Posted by D
When I came back to Britain after nearly a decade living in Europe with Americans (see, its starting to make sense now, isn’t it?) we seemed to be at the height of Cool Britannia. Lock, Stock had made east end gangster movies the height of cinematography (followed by innumerable wastes of celluloid), Oasis were the darlings of New Labour and Blur had dominated underground rock. It seemed to me a very good time to be British.
Only… I never could project that Britishness, that essence of Brit, that je ne sais quoi that personifies Johnny Brit.
Johnny Vaughn’s got it. John Cleese too. Tony Blair’s a little too slick to have it but I suppose he does by default of being the Prime Minister although the image of those red demon eyes has been etched into my brain. Elizabeth Hurley, Kate Winslet, Nigella Lawson, there’s just no mistaking them as anything other than British totty (well Nigella is totty as far as I’m concerned, have you seen her lick a spoon?!)
Now make no mistake, I am not talking about that bumbling character Hugh Grant always plays, the “terribly sorry” type who has a heart of gold hidden behind ineffably stupid clumsiness and verbal dithering. Although tentatively there may be some truth to that Mr Bean-esque Chaplin comical quality; doing something with the right intentions for the wrong reasons.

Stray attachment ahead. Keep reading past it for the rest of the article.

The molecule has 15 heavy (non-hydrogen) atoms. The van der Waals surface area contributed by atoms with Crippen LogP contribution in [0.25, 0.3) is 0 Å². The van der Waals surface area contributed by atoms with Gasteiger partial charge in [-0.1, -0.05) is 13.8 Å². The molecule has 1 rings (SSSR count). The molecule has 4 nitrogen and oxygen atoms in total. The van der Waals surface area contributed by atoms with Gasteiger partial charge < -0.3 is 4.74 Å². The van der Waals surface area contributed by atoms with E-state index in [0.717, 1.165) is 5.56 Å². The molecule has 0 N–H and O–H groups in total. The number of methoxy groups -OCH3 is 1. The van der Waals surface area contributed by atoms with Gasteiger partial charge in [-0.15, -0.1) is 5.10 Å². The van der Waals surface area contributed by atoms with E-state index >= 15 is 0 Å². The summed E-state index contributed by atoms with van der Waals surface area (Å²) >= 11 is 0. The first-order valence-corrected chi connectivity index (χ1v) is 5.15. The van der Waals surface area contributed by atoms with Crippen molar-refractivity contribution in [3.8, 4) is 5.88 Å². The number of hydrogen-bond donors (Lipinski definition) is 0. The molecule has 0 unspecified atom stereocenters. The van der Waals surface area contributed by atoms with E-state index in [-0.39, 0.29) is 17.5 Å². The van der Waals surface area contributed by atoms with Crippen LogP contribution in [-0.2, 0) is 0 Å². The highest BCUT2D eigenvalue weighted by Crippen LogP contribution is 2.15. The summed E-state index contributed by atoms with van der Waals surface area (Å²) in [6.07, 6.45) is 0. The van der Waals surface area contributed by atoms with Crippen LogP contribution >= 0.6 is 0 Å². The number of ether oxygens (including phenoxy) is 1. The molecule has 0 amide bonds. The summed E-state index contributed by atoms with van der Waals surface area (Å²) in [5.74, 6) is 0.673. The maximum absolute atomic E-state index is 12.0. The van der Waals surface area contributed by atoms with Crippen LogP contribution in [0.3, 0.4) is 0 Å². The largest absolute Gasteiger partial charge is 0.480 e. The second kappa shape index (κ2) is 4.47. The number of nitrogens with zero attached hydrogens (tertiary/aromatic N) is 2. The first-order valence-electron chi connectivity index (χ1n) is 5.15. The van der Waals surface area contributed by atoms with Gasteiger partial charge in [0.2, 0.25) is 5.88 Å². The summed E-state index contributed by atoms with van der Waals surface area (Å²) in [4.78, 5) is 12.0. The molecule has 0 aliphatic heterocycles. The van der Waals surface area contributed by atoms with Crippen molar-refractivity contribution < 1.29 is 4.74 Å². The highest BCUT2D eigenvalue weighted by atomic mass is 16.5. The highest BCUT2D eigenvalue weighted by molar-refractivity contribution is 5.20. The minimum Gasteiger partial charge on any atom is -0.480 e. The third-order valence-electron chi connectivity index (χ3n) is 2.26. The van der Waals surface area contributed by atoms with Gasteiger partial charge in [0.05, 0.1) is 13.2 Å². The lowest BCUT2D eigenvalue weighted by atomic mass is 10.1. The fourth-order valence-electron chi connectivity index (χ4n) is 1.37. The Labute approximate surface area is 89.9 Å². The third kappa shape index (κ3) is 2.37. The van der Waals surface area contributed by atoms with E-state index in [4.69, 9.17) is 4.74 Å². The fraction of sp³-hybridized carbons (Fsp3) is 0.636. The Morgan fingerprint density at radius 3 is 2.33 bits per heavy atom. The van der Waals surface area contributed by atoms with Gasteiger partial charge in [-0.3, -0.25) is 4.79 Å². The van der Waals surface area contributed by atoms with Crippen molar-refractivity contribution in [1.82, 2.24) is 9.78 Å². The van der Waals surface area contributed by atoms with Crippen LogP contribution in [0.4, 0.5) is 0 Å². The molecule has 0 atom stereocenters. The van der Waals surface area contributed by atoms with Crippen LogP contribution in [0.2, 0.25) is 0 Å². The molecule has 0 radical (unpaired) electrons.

Did Britain ever recover from losing an empire? And yet its not like we lost it, we didn’t suddenly wake up one morning and collectively start looking down the back of the couch… sorry, sofa… or behind the fridge. We did the right thing, for the wrong reasons. We gave the people their indepedence (albeit with a little bit of a struggle) and in return they promised to thrash us at every sport we’ve ever invented except golf. All it took was a skinny man in a nappy making salt and refusing to fight back to show us the error of our ways.
Tea. What could be more essentially British than tea? There’s an art to making tea I learned from Douglas Adams. Still makes tea taste like distilled weeds but my sister seems to appreciate a good cup of char every other minute… its a drug, isn’t it? I managed to escape the country during those formative years where you’re all put on Earl Grey drips and forced to sniff tealeaves, right? Not that coffee is such a huge leap up the scale, its just soggy ground up beans. I’d be quite happy if Starbucks just sold cups of warm brown sugar water so long as it came with whipped cream and a biscotti.
So I can’t emulate our British celebrities, I can’t sympathise with our politicians, I can’t understand our social order structure or class system (am I upper middle-class, lower upper-class, middle upper-class? Can I look royalty directly in the eye?) and I don’t like tea. I think I’m probably just a failure as a Brit altogether. Terribly sorry about that.